This week, gubernatorial candidate Bruce Rauner chimes in on how to fix the state's budget woes. Also, State Representative Derrick Smith loses his seat after his conviction on Federal corruption charges, and new developments in the case leveled against state Treasurer Dan Rutherford.
A former state employee on Thursday filed more allegations of political and sexual harassment against Illinois Treasurer Dan Rutherford. He's also expanding the list of defendants to include Mitt Romney's presidential campaign organization.
Edmund Michalowski quit the treasurer's office and sued Rutherford shortly before this year's Republican primary, driving his boss to last place in the race for governor.
His initial lawsuit was dismissed last week, but he was allowed to file another version.
Lawyers for Illinois Treasurer Dan Rutherford are asking a federal judge to dismiss a lawsuit by an ex-employee alleging sexual harassment and forced political work on state time.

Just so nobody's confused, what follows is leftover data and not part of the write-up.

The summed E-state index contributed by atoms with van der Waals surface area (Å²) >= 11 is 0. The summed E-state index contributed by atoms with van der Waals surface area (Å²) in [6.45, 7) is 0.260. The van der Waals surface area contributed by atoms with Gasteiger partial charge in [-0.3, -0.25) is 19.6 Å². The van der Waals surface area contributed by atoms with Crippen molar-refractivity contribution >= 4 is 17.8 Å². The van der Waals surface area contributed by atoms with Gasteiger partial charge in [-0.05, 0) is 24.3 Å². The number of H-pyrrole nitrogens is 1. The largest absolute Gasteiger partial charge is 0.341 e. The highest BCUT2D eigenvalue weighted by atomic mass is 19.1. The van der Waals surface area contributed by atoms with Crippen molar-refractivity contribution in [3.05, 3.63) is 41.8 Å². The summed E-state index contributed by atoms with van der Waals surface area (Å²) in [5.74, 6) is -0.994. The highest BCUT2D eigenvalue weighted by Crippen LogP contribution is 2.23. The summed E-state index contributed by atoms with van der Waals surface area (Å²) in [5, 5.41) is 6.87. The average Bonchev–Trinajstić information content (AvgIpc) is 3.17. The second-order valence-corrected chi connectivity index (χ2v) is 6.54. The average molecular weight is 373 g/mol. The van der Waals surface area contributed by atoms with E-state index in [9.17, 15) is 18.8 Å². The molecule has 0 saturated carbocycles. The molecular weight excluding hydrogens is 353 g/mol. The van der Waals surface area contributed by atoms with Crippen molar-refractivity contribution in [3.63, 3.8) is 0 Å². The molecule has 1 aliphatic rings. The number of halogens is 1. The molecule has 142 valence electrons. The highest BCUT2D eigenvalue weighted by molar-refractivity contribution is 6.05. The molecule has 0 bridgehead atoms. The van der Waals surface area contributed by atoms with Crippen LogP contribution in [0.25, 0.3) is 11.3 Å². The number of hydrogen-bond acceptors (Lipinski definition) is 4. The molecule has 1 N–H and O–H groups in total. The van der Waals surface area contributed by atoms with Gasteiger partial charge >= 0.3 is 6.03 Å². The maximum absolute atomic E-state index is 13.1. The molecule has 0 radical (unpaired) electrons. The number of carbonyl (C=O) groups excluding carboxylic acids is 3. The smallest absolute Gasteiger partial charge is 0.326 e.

The motion in U.S. District Court in Chicago seeks to end the lawsuit by Edmund Michalowski. Michalowski worked for the former Republican candidate for governor for three years before leaving in January and filing the lawsuit.
The document contends Michalowski's claims that he was disciplined for not doing campaign work on state time are not plausible.
Bruce Rauner narrowly won the Republican primary for governor. He'll face Governor Pat Quinn, who is aiming for a second full-term. Neither of the wins were surprising, but the margins were.
Quinn was basically guaranteed Democrat's nod, after former White House Chief of Staff Bill Daley dropped out of the running in September.
Still Quinn's so-called "token" opponent, Tio Hardiman — who had no money to really run a campaign — grabbed 28 percent of the vote. That's largely being viewed more as "anti-Quinn" than "pro-Hardiman."
Treasurer Dan Rutherford is remaining quiet in the final hours of his campaign for Governor. He also plans on the unusual move of keeping the Election night party for his Illinois gubernatorial bid closed to reporters.
Spokesman Brian Sterling says Rutherford will issue a statement Tuesday at a Pontiac location separate from his party. Sterling declined to comment further on Sunday.